Sex differences in the adult human brain: Evidence from 5216 UK biobank participants

Stuart J. Ritchie, Simon R. Cox, Xueyi Shen, Michael V. Lombardo, Lianne M. Reus, Clara Alloza, Mathew A. Harris, Helen L. Alderson, Stuart Hunter, Emma Neilson, David C. M. Liewald, Bonnie Auyeung, Heather C. Whalley, Stephen M. Lawrie, Catharine R. Gale, Mark E. Bastin, Andrew M. McIntosh, Ian J. Deary

Research output: Contribution to journalArticleAcademicpeer-review


Sex differences in the human brain are of interest for many reasons: for example, there are sex differences in the observed prevalence of psychiatric disorders and in some psychological traits that brain differences might help to explain. We report the largest single-sample study of structural and functional sex differences in the human brain (2750 female, 2466 male participants; mean age 61.7 years, range 44–77 years). Males had higher raw volumes, raw surface areas, and white matter fractional anisotropy; females had higher raw cortical thickness and higher white matter tract complexity. There was considerable distributional overlap between the sexes. Subregional differences were not fully attributable to differences in total volume, total surface area, mean cortical thickness, or height. There was generally greater male variance across the raw structural measures. Functional connectome organization showed stronger connectivity for males in unimodal sensorimotor cortices, and stronger connectivity for females in the default mode network. This large-scale study provides a foundation for attempts to understand the causes and consequences of sex differences in adult brain structure and function.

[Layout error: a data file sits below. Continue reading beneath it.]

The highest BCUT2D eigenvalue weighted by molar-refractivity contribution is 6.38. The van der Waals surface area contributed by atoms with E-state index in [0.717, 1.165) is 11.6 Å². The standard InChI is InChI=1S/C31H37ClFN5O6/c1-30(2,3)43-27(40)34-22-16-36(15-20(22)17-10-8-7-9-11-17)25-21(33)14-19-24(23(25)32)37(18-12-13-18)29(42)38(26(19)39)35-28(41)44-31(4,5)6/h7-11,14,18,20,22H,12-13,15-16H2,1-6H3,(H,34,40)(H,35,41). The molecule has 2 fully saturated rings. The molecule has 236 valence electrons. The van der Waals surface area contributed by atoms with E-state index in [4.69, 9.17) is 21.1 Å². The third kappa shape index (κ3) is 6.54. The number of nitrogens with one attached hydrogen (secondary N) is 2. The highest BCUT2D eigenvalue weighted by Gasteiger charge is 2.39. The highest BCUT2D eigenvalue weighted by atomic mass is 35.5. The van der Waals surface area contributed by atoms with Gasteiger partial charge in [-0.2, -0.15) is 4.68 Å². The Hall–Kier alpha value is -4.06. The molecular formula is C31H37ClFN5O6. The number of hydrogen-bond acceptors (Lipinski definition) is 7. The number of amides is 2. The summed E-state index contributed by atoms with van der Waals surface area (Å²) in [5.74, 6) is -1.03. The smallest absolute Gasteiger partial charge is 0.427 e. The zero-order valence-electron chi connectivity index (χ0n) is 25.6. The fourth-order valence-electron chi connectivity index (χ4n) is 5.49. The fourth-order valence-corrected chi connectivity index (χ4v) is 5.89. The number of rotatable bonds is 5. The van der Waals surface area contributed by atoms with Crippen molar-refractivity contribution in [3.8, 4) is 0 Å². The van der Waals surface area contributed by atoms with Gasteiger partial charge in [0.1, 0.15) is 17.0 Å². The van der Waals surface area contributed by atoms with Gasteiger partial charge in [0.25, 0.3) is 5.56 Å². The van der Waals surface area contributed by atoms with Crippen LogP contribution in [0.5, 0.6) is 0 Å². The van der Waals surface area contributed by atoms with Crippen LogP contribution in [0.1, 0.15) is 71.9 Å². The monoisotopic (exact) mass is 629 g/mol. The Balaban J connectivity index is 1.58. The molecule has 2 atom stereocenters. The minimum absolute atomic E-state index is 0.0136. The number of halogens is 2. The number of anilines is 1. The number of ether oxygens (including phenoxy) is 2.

Original languageEnglish
Pages (from-to)2959-2975
JournalCerebral Cortex
Issue number8
Publication statusPublished - 2018

Cite this

Ritchie, S. J., Cox, S. R., Shen, X., Lombardo, M. V., Reus, L. M., Alloza, C., ... Deary, I. J. (2018). Sex differences in the adult human brain: Evidence from 5216 UK biobank participants. Cerebral Cortex, 28(8), 2959-2975.